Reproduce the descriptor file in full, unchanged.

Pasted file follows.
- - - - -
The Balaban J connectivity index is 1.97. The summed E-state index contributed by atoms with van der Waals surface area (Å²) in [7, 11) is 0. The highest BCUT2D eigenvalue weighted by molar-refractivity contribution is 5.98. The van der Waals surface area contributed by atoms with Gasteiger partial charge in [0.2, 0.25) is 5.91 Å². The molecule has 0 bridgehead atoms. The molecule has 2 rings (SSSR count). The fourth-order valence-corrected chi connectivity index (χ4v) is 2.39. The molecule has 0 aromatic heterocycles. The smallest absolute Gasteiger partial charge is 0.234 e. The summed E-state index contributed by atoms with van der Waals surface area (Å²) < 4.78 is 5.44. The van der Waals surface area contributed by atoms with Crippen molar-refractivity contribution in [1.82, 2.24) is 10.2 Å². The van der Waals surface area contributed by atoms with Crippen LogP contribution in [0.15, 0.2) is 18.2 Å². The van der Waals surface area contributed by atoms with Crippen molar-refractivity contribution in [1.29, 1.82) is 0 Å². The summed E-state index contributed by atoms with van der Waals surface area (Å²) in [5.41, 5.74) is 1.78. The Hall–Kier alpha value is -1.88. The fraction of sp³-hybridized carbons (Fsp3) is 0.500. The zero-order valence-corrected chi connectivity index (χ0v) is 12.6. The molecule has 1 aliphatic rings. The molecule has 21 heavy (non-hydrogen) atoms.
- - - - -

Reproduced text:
The Balaban J connectivity index is 1.97. The summed E-state index contributed by atoms with van der Waals surface area (Å²) in [7, 11) is 0. The highest BCUT2D eigenvalue weighted by molar-refractivity contribution is 5.98. The van der Waals surface area contributed by atoms with Gasteiger partial charge in [0.2, 0.25) is 5.91 Å². The molecule has 0 bridgehead atoms. The molecule has 2 rings (SSSR count). The fourth-order valence-corrected chi connectivity index (χ4v) is 2.39. The molecule has 0 aromatic heterocycles. The smallest absolute Gasteiger partial charge is 0.234 e. The summed E-state index contributed by atoms with van der Waals surface area (Å²) < 4.78 is 5.44. The van der Waals surface area contributed by atoms with Crippen molar-refractivity contribution in [1.82, 2.24) is 10.2 Å². The van der Waals surface area contributed by atoms with Crippen LogP contribution in [0.15, 0.2) is 18.2 Å². The van der Waals surface area contributed by atoms with Crippen molar-refractivity contribution in [1.29, 1.82) is 0 Å². The summed E-state index contributed by atoms with van der Waals surface area (Å²) in [5.41, 5.74) is 1.78. The Hall–Kier alpha value is -1.88. The fraction of sp³-hybridized carbons (Fsp3) is 0.500. The zero-order valence-corrected chi connectivity index (χ0v) is 12.6. The molecule has 1 aliphatic rings. The molecule has 21 heavy (non-hydrogen) atoms.